We’re wired to be wary of certain things. Here’s why pipelines are among them | StateImpact Pennsylvania Skip Navigation

We’re wired to be wary of certain things. Here’s why pipelines are among them

The science of fear partly explains why some residents dread Mariner East 2

  • Marie Cusick

As part of the “Mariner East 2: At what risk?” series, StateImpact Pennsylvania reports that pipelines are not likely to explode, but sometimes, they do — and that makes a huge impression on our brains.

Dangerous incidents involving pipelines are rare, but September has been a bad month.

Pipeline explosions rocked communities near Pittsburgh and Boston — causing evacuations, destroying homes, injuring dozens of people, and killing a young man.

‘Pipelines are imposed on us’

Pennsylvania is in the midst of a pipeline-building boom, and the Mariner East 2 natural gas liquids line is supposed to come online soon. It’s created a lot of controversy — and fear.

“You’re aware it’s there. You just go about your day, like all the other things that could befall a person: a car accident, a lightning strike, a terrorist attack,” said Phil Stober, an organic farmer living next to the pipeline in Lebanon County. “It’s just one more element to think about.”

He said he laughed out loud when the company building it sent him a mailer with its safety instructions. While he may not be able to see or smell a leak,  Sunoco Pipeline warned he must avoid creating any kind of spark — even by ringing a doorbell — and head upwind, away from a cloud of highly flammable things like ethane, propane, and butane.

“The information you get from Sunoco is don’t start your car, don’t use your cell phone. Just run away,” Stober said.

Many things play into how people perceive risk, according to David Ropeik, who has studied some of the biggest fear factors. Pipelines hit on a lot of them. For one thing, he says, people rarely get to choose whether a pipeline will run through their property.

Companies like Energy Transfer Partners (the parent company of Sunoco) are often granted eminent domain.

“Pipelines are imposed on us,” Ropeik said. “We don’t volunteer to have one built under our house, or near our house. If we did, we wouldn’t be as afraid.”

The Mariner East project is part of a set of export pipelines — so a lot of Pennsylvanians are being asked to live next door to something that may not bring them benefits, but carries a risk.

Energy Transfer Partners would not discuss the issue for this story. However, spokeswoman Lisa Dillinger emailed information about how the company works to train first responders and wrote that “pipelines, with their proximity to civilization, have a very good track safety record.”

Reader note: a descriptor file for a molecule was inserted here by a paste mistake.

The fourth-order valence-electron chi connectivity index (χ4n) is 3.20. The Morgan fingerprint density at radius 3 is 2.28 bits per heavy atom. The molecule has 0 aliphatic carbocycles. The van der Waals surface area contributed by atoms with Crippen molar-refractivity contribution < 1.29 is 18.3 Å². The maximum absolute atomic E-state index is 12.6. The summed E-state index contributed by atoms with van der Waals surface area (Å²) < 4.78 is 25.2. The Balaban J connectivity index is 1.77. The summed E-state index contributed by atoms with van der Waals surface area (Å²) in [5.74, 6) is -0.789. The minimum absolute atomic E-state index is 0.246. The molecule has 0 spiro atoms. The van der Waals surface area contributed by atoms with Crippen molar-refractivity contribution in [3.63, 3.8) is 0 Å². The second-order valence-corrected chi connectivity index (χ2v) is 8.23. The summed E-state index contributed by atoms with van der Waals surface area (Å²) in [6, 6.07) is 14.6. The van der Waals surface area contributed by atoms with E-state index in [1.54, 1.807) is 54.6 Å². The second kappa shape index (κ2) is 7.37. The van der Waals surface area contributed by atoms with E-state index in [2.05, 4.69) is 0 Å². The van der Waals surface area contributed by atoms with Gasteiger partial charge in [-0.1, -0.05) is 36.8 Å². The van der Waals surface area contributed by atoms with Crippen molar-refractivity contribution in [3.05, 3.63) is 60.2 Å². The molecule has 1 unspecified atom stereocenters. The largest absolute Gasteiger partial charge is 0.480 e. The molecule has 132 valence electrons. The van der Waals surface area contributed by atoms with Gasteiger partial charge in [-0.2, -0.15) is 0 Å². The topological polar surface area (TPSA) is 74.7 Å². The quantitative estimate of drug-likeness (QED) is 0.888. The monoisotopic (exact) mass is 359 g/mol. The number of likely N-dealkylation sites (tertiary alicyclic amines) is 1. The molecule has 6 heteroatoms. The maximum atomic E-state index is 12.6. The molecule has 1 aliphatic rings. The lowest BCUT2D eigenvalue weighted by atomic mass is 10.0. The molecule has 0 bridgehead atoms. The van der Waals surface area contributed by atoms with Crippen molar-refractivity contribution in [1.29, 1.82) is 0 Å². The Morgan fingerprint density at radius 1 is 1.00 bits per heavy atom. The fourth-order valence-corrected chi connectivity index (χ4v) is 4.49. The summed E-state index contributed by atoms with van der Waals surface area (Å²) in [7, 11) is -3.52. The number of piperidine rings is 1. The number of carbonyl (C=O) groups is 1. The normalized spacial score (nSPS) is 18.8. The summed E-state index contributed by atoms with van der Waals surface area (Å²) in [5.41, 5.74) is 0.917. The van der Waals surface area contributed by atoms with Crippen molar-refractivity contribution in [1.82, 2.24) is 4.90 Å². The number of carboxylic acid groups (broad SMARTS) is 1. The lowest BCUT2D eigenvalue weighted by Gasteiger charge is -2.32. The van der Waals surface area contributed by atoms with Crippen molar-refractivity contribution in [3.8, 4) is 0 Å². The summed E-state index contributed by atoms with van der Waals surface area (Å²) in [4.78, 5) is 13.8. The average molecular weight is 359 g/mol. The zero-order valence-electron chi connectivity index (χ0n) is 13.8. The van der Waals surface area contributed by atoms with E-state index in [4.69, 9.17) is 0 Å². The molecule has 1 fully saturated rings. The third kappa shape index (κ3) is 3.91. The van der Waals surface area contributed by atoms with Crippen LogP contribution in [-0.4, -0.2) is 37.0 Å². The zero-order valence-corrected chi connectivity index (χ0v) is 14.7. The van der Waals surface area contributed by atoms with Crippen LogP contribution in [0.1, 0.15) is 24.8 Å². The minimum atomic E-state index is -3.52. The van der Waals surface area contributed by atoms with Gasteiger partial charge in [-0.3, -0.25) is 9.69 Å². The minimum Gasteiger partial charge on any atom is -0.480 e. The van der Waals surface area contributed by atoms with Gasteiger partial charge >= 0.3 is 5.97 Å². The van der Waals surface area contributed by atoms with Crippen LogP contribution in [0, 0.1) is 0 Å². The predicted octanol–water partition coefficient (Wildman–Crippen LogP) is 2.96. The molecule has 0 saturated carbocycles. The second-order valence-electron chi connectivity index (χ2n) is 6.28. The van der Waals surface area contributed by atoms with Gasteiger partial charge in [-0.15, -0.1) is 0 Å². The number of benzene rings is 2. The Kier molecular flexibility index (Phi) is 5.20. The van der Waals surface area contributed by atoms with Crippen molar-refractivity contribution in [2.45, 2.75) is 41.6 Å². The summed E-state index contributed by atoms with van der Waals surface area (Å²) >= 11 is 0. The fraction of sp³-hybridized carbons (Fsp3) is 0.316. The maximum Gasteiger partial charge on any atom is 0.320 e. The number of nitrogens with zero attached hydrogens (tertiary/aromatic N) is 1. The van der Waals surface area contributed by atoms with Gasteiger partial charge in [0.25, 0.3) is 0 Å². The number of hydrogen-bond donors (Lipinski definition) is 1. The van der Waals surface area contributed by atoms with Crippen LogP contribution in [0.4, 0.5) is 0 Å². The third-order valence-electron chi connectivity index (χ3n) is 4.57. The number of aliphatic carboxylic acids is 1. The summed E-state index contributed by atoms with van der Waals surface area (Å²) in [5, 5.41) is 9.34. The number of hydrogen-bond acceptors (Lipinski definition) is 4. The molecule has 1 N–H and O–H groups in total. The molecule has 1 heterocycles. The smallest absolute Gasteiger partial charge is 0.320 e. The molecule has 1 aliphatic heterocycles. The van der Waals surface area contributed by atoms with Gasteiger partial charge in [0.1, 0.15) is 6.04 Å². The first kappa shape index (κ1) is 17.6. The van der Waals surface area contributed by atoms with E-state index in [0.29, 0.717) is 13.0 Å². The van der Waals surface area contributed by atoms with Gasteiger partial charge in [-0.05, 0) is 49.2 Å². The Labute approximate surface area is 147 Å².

The dread factor

But if something goes wrong, it could be devastating.

“We over-fear low probability risks, if they cause us to die in really nasty ways,” Ropeik said. “We freak out about shark attacks. They’re not likely to happen.”

Researchers call this the dread factor. On average, sharks kill about six people globally each year. Although rare, it does happen: a 26-year-old man was killed this month while boogie boarding off Cape Cod, Massachusetts. In the U.S., pipelines have killed average of 17 people per year, and injured 65 per year, over the past two decades, according to federal data.

“It’s not the odds of dying,” Ropeik explained. “It’s the nature of how you get dead. Being blown up or burning to death carries the awfulness factor.”

As a former journalist turned author and consultant, Ropeik has advised groups including the U.N.’s Intergovernmental Panel on Climate Change and pipeline companies about how humans perceive risk. He says it also matters if we trust the other people involved.

“If a risk comes from somebody we trust it won’t bother us as much, as if it comes from somebody we don’t trust,” he said. “And the fossil fuel industry has been painted as super, uber bad guys.”

A sense of control

Situations can also seem scarier if we don’t feel in control, according to Stephen Broomell, an associate professor of social and decision sciences at Carnegie Mellon University. He gives the example of flying in an airplane (which is, statistically, a very safe thing to do) versus driving in a car. Fatal crashes kill tens of thousands of people on U.S. roadways every year.

“When you’re driving a car you have the wheel in your hands, you may feel like you’re such a great driver that you can remove yourself from dangerous situations,” he said.

But even the best driver can’t control the behavior of other people on the road.

“And it’s that feeling of control that’s the key,” Broomell said. “It’s not about whether you’re actually in control ”

It also matters whether a risk feels familiar or unfamiliar. The less people know about something, the scarier it can seem. But “riskiness” often means more to people than simply looking at the probability of fatalities. No matter what the statistics are, Broomell says people need to be heard.

“The perceptions people have should be treated as valid,” he said. “What we need to understand is why they feel that way, before we can figure out if it’s right or wrong to feel that way.”

Despite the risks, there are many clear benefits to pipelines. The products they carry heat homes, powers factories, and generate electricity.

On his Lebanon County farm, Stober is not happy about the Mariner East pipeline, and he joined a local group fighting it. But he said he doesn’t lay awake at night over the possibility of it hurting him personally. He’s more worried about the bigger global threat of burning fossil fuels: climate change.

“That’s what really troubles me,” he said. “It’s cooking the planet right now.”

This story is part of the series “Mariner East 2: At what risk?” Other stories in this series:

Up Next

In Pennsylvania, no oversight of where some pipelines can be built